Moderating Emotions When the World Sways

There’s a rapid fall as the pendulum drops from the right on its descent to the middle; it stays suspended for a time at the bottom of its arc before seizing momentum and rising left again.

The pendulum of life, the one that normally swings from challenge to opportunity, from season to season, has shifted to overdrive. The new pandemic-fueled pendulum of emotions, hopes, concerns, and even intense darkness is our new shared reality. This pendulum of despair and optimism has significant force.

My personal pendulum normally sways as life undulates, but now it shifts hourly and sometimes from minute to minute. But here we are all of us as we bear-witness to our shared reality, without a clear end in sight; thrust literally from feast to famine overnight.

This pandemic pendulum is shared with my community, with all British Columbians, and with our distressed world. One day I live fully in gratitude, in the moment, grateful for my health, for my home in Whistler, grateful for the love of my husband and family, and for the resilient spirit of my community.

At the other side of the pendulum I have more anxiety than I have ever known. My parents live in the USA where I watch the horror movie unfold by the hour south of our closed border.

I feel the distress across our community as I watch the challenges our entire region is facing. This experience on the left side of the pendulum, is shared by all of us as residents, local governments, provincial and federal leaders, social service organizations, large and small business owners; we’re all together on this uber-fueled, pandemic pendulum.

So how do we stay in that space that we normally occupy, where the pendulum sways seem manageable, where we co-exist with the teeter totter of our regular lives?

In my case, I’ve seized hold of my mindfulness practice. This is my tool to stare-down and slow the pendulum and its power over me.

Mindfulness gives me an instrument to observe, to pay attention, to notice when I start to climb on-board the fear-inducing ride.

I watch as the left tries to take hold, as the panic sweeps across my upper body and I feel like a heavy foot is pressing down on my chest. Then I shift right – usually when I get outside in the fresh air. This is when I witness community and caring; I share a smile or wave with someone else momentarily on the right too.

And every morning, early, I just sit. I sit and I breathe, and I observe what breathing and being still feels like.

It’s as simple as that and yet not so simple. Sitting still is not a new thing for me. I’ve had a mindful meditation practice for more than two decades. I’m not at peace with this frightening experience, this global scourge, but being mindful allows me to keep at bay the left, the side that can feel dismal, like grieving someone I’ve known my entire life.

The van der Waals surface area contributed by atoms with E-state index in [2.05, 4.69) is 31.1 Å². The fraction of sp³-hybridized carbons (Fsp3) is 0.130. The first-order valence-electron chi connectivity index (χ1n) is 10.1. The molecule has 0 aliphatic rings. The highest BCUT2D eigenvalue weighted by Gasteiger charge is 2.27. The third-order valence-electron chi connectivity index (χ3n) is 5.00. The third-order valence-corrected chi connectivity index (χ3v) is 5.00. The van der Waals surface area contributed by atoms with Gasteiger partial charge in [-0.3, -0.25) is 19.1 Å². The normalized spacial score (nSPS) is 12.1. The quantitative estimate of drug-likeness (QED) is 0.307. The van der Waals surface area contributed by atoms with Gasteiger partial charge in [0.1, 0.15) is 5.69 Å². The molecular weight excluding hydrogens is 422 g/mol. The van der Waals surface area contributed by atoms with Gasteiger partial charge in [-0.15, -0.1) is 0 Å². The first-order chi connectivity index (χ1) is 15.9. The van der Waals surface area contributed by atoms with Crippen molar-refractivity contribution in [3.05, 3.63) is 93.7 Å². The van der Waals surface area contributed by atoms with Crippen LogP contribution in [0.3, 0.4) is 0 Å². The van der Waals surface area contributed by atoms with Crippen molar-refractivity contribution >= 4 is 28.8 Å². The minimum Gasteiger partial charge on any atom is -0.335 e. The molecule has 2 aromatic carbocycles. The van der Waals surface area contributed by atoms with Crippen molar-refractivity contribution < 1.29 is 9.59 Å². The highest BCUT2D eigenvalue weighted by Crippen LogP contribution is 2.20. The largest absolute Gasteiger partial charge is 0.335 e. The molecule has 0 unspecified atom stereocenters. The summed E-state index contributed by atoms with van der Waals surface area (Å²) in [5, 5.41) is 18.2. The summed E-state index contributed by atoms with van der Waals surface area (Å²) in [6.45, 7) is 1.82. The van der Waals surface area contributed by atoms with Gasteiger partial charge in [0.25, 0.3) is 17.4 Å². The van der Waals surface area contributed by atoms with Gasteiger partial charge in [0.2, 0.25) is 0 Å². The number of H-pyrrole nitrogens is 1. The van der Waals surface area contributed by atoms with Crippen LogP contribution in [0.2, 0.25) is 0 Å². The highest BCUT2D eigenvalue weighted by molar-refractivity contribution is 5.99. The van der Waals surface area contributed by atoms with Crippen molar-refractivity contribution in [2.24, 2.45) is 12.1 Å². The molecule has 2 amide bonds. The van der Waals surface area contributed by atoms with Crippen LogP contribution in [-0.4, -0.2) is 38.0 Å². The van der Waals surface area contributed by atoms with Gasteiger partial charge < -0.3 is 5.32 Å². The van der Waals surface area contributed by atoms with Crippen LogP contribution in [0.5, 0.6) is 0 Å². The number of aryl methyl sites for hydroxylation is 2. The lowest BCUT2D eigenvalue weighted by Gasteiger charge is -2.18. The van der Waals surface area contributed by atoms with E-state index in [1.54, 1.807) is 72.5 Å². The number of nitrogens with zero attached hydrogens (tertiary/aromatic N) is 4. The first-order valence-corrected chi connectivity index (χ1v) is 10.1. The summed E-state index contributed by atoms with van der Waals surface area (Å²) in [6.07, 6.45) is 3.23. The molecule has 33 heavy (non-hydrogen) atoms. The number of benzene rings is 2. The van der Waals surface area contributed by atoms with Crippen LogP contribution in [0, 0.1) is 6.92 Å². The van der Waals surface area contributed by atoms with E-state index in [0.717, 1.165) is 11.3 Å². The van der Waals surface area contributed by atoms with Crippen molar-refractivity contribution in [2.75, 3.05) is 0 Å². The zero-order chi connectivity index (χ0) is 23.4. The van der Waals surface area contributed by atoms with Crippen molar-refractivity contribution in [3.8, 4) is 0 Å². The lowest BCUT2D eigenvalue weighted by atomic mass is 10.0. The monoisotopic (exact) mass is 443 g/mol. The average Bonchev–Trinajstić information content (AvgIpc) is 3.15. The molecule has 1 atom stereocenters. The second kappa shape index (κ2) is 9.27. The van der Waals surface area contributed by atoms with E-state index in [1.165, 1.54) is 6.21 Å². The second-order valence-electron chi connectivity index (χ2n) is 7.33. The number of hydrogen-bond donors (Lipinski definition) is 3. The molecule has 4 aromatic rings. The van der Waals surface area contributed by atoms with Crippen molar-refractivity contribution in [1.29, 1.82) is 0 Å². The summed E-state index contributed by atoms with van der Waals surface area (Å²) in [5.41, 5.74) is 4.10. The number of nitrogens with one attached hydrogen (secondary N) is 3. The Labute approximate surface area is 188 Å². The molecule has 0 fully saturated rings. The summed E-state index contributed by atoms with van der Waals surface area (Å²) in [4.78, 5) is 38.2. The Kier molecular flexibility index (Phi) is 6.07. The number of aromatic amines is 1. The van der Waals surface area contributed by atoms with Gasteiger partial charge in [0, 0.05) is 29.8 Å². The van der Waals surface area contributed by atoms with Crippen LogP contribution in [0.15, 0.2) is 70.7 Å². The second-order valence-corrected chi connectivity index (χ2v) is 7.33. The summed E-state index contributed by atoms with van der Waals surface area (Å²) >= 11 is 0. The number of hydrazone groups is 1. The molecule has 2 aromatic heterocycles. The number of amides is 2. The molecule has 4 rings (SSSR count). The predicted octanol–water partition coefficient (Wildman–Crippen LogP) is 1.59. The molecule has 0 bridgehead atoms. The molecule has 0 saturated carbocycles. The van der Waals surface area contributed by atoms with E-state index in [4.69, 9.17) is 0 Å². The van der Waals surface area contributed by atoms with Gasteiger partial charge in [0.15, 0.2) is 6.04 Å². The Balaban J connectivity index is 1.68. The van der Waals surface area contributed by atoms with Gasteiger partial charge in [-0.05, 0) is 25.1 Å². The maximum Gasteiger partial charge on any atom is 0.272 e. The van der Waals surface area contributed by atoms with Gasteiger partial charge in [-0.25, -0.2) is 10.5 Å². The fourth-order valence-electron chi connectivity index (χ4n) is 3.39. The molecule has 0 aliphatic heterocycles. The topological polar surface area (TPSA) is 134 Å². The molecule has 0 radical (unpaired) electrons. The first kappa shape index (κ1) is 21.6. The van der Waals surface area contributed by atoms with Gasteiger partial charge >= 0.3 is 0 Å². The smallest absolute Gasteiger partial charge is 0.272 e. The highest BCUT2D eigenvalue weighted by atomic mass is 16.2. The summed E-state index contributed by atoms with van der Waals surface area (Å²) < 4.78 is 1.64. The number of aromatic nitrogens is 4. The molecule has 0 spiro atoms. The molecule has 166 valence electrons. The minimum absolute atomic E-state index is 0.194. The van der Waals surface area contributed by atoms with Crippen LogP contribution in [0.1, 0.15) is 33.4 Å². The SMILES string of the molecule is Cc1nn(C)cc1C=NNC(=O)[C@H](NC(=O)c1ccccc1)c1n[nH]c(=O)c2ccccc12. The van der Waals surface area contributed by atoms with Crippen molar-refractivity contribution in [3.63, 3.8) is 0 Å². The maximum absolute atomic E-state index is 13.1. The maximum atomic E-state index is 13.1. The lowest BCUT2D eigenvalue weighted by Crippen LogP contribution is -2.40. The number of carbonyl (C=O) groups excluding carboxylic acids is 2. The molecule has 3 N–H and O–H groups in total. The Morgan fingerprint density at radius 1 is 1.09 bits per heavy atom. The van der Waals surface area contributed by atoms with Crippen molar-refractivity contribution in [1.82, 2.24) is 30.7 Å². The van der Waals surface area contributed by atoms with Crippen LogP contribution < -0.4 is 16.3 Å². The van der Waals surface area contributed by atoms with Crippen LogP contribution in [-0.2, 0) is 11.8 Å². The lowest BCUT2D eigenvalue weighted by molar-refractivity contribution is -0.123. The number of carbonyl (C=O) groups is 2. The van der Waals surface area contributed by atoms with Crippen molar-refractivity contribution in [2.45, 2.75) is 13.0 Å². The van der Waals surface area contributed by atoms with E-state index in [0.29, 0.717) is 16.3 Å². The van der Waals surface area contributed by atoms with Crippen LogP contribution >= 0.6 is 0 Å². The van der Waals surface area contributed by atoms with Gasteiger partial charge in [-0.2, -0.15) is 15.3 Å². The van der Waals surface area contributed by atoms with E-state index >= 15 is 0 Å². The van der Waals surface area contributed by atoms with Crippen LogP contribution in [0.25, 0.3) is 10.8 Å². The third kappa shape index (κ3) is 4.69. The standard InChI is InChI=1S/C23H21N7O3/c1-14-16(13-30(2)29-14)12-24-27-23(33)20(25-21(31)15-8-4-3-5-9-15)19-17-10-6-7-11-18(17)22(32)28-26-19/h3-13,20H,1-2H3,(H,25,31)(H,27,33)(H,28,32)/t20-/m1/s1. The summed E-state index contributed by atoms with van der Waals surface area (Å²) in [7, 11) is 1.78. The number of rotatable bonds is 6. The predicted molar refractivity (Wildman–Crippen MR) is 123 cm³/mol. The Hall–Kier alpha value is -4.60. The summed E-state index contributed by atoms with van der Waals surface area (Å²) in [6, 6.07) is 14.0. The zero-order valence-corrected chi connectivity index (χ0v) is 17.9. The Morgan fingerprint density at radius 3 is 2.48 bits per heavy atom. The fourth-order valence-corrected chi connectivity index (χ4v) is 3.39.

Mindfulness is a tool that allows me to reflect and feel somewhat settled in this greatly shifting time. This idea of presence isn’t something to “get” or research on-line (although you can certainly do so), it’s inside each of us.

Mindfulness is a personal awareness practice. It’s the action of taking notice, of observing one’s own feelings and thoughts so we can rest and settle our minds. The opportunity for mindfulness is everywhere.

When I wash my hands mindfully and deliberately for my health, and that of others in my community. While I write the grocery list for my solo, once a week, quick foray, conscious while in the store to thank all the staff I see. When I speak to a community member or a business owner on the phone about their worries, I listen deeply to demonstrate that I do hear them, and I’ll do my best to seek out the information they need. When I sit at my dinner table each evening and share gratitude with my guy. We’re so grateful to be Canadian, to have a public health system such as ours where the front-line is the true battlefield.

I draw on mindfulness as a tool, like something I would include on a hike, something I would pack along like a nourishing lunch or an extra layer. Mindfulness is an essential piece of equipment to manage the great sweeps of the pendulum as it attempts to rock us all wildly back and forth.  

Mindfulness is not a cure, but it allows me to feel like I’ve reached camp before dark, like I’ve still got water left in my canteen.  

Before the next sweep shifts left again, before it gets too dark, check out what’s in your own pack. You may find a version of mindfulness there for you that could bring some emotional moderation in this troubled time.

Wash your hands, keep your distance and be mindful.

(This article was also published in April 2020 in Pique Newsmagazine in Dispatches under the headline The Pandemic Pendulum.)

Aware in Nature

The lime green moss is proof that growth is happening right before my eyes. I catch a pungent whiff of cedar as the crack of a branch alerts me to presence nearby. I glance ahead, alert for a bear. If need be, I can give him a wide berth, unless of course I am confronted by a mama with cubs. But the sound is only a guy on a mountain bike, intersecting the shared trail ahead.

I remind myself to be present. Here, in this moment, without a bear there is only me, the forest, and deep awareness. I find it easy to access mental calmness when I’m immersed in nature, with mindful prompts at every turn.

The opportunity to be mindful is everywhere when I get outside, in the woods, on a trail – even in a city park. When I walk, I pay full attention to the experience of one foot followed by the other, the weight of each heal connecting to hard earth, my feet rolling forward and rising with synchronicity before hitting ground once more. I feel the cool wind on my face as dampness seeps down my collar. I listen like wildlife might, with a titled head. There’s a crunch as my shoes strike gravel; a melody of birdsong, call and response; a babble as the creek rushes past, full of new melt; it draws me into its  flow.